One of Algeria's most prominent politicians has resigned his post as the head of his political party in the latest political maneuverings ahead of next year's key presidential elections.
Ahmed Ouyahia, who was once considered a front-runner for the country's top post because of his backing by this oil-rich nation's powerful generals, announced Thursday his resignation as secretary general of the National Democratic Rally.
"My resignation is not in service of a personal agenda, but rather its sole motive is to preserve the unity of our party," he said in his message. For much of the past year, several major figures in the party have been pushing for Ouyahia to step down.
Algeria regularly holds presidential and parliamentary elections, but true power is believed to be held by a shadowy collection of generals working behind the scenes.
The pro-democracy uprisings of the Arab Spring largely passed Algeria by leaving the political structure of this North African nation of 35 million intact.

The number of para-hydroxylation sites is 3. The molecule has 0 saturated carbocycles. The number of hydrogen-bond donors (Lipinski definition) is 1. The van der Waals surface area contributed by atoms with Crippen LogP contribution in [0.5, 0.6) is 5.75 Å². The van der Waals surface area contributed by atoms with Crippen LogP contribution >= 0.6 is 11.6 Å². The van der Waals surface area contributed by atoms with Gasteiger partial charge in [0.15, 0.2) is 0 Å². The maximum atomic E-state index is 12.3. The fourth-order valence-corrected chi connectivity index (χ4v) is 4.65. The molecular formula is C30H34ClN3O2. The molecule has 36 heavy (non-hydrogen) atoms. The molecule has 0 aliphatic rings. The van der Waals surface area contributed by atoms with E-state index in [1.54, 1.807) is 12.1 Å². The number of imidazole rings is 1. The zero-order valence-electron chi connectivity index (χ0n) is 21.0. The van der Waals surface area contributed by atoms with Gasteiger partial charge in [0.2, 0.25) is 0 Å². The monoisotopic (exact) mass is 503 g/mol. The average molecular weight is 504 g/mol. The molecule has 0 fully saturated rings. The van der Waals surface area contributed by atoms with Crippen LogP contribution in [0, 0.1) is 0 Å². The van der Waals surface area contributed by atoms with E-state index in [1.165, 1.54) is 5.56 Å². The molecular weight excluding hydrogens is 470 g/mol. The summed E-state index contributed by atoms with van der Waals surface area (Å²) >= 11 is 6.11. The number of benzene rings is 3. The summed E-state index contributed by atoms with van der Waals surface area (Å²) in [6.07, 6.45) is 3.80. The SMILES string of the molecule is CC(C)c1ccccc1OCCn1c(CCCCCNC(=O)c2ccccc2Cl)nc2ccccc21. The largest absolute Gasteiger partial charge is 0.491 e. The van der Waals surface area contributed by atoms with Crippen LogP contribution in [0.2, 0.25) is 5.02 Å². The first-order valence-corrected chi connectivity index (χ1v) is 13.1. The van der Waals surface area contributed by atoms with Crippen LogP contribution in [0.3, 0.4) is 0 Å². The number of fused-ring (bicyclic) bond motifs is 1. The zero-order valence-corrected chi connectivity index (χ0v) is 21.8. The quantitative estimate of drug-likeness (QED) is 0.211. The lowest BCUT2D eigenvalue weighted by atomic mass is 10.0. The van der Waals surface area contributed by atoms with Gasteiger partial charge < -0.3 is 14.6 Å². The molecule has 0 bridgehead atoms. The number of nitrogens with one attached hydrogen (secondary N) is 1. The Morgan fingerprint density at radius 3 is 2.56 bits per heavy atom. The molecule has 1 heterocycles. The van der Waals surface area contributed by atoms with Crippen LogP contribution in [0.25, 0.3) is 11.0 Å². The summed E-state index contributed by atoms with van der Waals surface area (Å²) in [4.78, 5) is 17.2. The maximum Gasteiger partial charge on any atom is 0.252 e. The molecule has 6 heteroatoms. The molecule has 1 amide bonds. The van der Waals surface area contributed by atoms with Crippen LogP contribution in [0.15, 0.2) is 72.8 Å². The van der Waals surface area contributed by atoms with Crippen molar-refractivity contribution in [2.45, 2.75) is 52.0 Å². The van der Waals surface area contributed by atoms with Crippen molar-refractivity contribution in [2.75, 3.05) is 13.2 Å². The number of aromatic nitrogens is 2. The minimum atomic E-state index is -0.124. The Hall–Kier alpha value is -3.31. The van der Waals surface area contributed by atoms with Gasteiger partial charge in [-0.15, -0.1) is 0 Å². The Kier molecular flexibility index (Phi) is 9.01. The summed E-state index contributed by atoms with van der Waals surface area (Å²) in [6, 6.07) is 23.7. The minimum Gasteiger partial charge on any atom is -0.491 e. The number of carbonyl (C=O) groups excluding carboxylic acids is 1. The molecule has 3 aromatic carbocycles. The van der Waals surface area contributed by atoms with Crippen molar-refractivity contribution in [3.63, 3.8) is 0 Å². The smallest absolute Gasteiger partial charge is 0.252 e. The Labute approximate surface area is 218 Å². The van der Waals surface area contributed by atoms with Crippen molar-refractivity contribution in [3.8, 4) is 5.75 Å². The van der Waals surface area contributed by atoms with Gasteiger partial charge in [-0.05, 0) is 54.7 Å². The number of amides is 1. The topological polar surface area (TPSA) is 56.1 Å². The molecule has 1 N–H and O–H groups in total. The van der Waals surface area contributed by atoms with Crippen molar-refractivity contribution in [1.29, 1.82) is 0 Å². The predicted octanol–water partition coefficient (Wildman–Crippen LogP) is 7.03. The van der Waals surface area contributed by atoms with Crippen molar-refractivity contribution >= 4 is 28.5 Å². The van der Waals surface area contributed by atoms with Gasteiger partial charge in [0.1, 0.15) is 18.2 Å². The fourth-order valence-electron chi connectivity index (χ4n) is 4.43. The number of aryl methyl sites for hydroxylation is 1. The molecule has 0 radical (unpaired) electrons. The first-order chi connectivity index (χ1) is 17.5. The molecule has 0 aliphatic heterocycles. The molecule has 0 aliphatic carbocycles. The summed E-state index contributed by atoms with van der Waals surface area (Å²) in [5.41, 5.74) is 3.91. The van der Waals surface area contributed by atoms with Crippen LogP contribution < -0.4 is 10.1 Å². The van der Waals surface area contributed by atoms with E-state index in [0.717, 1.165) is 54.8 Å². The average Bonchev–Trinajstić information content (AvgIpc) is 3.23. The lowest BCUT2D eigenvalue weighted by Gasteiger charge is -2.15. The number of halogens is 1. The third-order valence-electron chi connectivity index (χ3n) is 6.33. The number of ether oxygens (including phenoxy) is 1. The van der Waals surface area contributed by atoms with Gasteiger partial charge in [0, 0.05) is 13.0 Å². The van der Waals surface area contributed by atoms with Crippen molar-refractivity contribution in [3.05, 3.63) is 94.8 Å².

President Abdelaziz Bouteflika, in power since 1999, announced he would not run for a fourth term next year, leaving the race for the presidency wide open.
In November, several other rumored front-runners for the post were implicated in widely publicized corruption scandals.
Political analyst Ahmed Adimi of Algiers University, said Ouyahia was pushed out of power by the generals to clear the way for new faces ahead of elections to give the country's politics some semblance of change amid popular discontent.
"The powers that be need stability in the parties of the ruling coalition but with new personalities at their head," he said. "Ouyahia's mission is over."
On Friday, the Algerian daily El-Khabar, reputed for its close contacts to security services, suggested that Ouyahia was pushed out because of his barely concealed presidential ambitions.
Ouyahia represented Algeria in the U.N. Security Council in the 1990s before taking control of the National Democratic Rally in 1999 soon after it was formed.
He was prime minister from 2003 to 2006 and again from 2008 to 2012 and was often seen as a rival to the president.